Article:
AARP Eye Center
No matter how much you love someone, caregiving can feel like a thankless job. In the early days of my husband’s recovery from a traumatic brain injury, I felt like a reverse Cinderella. The day-to-day drudgery was real, but there was no fancy ball, no glass slipper or promise of life in the castle. My Prince was in pain — needy and diminished. It’s the scenario no one imagines when they utter the vow “for better or worse.”
It’s a gift to be able to ease someone’s suffering in small and great ways. But many people who haven’t experienced a tragedy or serious illness have no concrete idea of the best way to approach someone, what to say or what actions are most impactful. This has nothing to do with intention. Everyone wants to get it right and “do something.” But it’s often hard to know what is appropriate, which can make people anxious.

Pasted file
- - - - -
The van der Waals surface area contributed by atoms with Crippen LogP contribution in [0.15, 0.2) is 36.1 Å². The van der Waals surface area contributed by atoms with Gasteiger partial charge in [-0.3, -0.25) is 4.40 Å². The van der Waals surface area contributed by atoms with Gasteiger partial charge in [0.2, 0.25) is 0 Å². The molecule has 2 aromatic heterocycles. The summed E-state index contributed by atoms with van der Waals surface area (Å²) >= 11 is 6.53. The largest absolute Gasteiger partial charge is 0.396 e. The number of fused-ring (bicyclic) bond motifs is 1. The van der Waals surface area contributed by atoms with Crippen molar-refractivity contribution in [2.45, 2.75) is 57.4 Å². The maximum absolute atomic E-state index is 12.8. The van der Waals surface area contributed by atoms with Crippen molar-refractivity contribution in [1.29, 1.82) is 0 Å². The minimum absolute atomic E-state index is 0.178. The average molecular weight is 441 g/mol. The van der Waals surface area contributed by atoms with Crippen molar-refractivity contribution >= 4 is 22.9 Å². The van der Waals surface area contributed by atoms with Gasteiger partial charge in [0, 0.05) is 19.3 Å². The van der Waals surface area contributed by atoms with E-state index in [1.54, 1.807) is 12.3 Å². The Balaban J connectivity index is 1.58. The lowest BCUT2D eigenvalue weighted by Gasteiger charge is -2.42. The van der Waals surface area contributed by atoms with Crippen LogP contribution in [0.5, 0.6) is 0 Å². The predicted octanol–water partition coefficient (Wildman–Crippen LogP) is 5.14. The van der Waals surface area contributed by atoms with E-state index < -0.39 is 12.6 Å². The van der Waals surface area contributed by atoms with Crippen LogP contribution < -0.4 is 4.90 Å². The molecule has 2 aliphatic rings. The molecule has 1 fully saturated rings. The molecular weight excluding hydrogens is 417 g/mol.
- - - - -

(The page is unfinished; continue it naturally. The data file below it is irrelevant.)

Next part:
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Gleaned from my own experience and the advice of so many others, the following is my list of things to consider — whether you are caring for the caregiver or approaching a friend going through a difficult time.
Make contact — don’t hold back
When something goes wrong in a friend’s life — whether it is a personal health crisis or a critically ill parent — it’s important to acknowledge what is happening. Take your cues from them, and if a personal visit isn’t appropriate, a heartfelt note is nice. When you do see them in person, try to keep your emotions in check. You don’t want to put them in the position of having to use their precious energy to buck you up.
Make them feel ‘normal'
Try not to ask questions that make people recount the ordeal, or relive an experience that they are momentarily trying to escape. Take your lead from them when it comes to conversation. Some people want to discuss every detail and others want to hear news from the outside world that has nothing to do with the challenges of the medical situation.